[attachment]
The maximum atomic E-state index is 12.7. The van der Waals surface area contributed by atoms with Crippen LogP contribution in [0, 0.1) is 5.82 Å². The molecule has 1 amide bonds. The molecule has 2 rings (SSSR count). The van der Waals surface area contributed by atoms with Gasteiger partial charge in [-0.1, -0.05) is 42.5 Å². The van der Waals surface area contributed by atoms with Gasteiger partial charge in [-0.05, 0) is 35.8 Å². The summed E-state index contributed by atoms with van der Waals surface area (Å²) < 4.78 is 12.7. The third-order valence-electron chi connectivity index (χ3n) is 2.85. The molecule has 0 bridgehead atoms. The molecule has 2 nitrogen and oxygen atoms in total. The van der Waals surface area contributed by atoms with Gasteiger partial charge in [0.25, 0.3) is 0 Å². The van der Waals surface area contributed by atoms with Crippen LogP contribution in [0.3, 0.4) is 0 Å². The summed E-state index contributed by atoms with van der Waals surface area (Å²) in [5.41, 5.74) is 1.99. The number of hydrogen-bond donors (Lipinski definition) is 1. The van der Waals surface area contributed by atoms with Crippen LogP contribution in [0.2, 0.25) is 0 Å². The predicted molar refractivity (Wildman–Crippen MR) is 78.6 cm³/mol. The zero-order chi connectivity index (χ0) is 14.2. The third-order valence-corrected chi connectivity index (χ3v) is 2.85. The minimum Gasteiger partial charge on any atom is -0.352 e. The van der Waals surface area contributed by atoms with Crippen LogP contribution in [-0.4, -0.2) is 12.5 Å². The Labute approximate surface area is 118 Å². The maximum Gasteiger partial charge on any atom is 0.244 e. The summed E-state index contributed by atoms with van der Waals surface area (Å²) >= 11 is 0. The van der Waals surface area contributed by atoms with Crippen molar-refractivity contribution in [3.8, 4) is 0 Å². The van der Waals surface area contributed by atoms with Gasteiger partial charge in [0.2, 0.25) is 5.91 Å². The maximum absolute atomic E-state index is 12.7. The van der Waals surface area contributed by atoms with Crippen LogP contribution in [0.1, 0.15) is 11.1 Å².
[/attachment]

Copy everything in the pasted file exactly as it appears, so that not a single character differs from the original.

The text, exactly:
The maximum atomic E-state index is 12.7. The van der Waals surface area contributed by atoms with Crippen LogP contribution in [0, 0.1) is 5.82 Å². The molecule has 1 amide bonds. The molecule has 2 rings (SSSR count). The van der Waals surface area contributed by atoms with Gasteiger partial charge in [-0.1, -0.05) is 42.5 Å². The van der Waals surface area contributed by atoms with Gasteiger partial charge in [-0.05, 0) is 35.8 Å². The summed E-state index contributed by atoms with van der Waals surface area (Å²) < 4.78 is 12.7. The third-order valence-electron chi connectivity index (χ3n) is 2.85. The molecule has 0 bridgehead atoms. The molecule has 2 nitrogen and oxygen atoms in total. The van der Waals surface area contributed by atoms with Gasteiger partial charge in [0.25, 0.3) is 0 Å². The van der Waals surface area contributed by atoms with Crippen LogP contribution in [0.3, 0.4) is 0 Å². The summed E-state index contributed by atoms with van der Waals surface area (Å²) in [5.41, 5.74) is 1.99. The number of hydrogen-bond donors (Lipinski definition) is 1. The van der Waals surface area contributed by atoms with Crippen LogP contribution in [0.2, 0.25) is 0 Å². The predicted molar refractivity (Wildman–Crippen MR) is 78.6 cm³/mol. The zero-order chi connectivity index (χ0) is 14.2. The third-order valence-corrected chi connectivity index (χ3v) is 2.85. The minimum Gasteiger partial charge on any atom is -0.352 e. The van der Waals surface area contributed by atoms with Crippen LogP contribution in [-0.4, -0.2) is 12.5 Å². The Labute approximate surface area is 118 Å². The maximum Gasteiger partial charge on any atom is 0.244 e. The summed E-state index contributed by atoms with van der Waals surface area (Å²) >= 11 is 0. The van der Waals surface area contributed by atoms with Crippen molar-refractivity contribution in [3.8, 4) is 0 Å². The van der Waals surface area contributed by atoms with Gasteiger partial charge in [0.2, 0.25) is 5.91 Å². The maximum absolute atomic E-state index is 12.7. The van der Waals surface area contributed by atoms with Crippen LogP contribution in [0.1, 0.15) is 11.1 Å².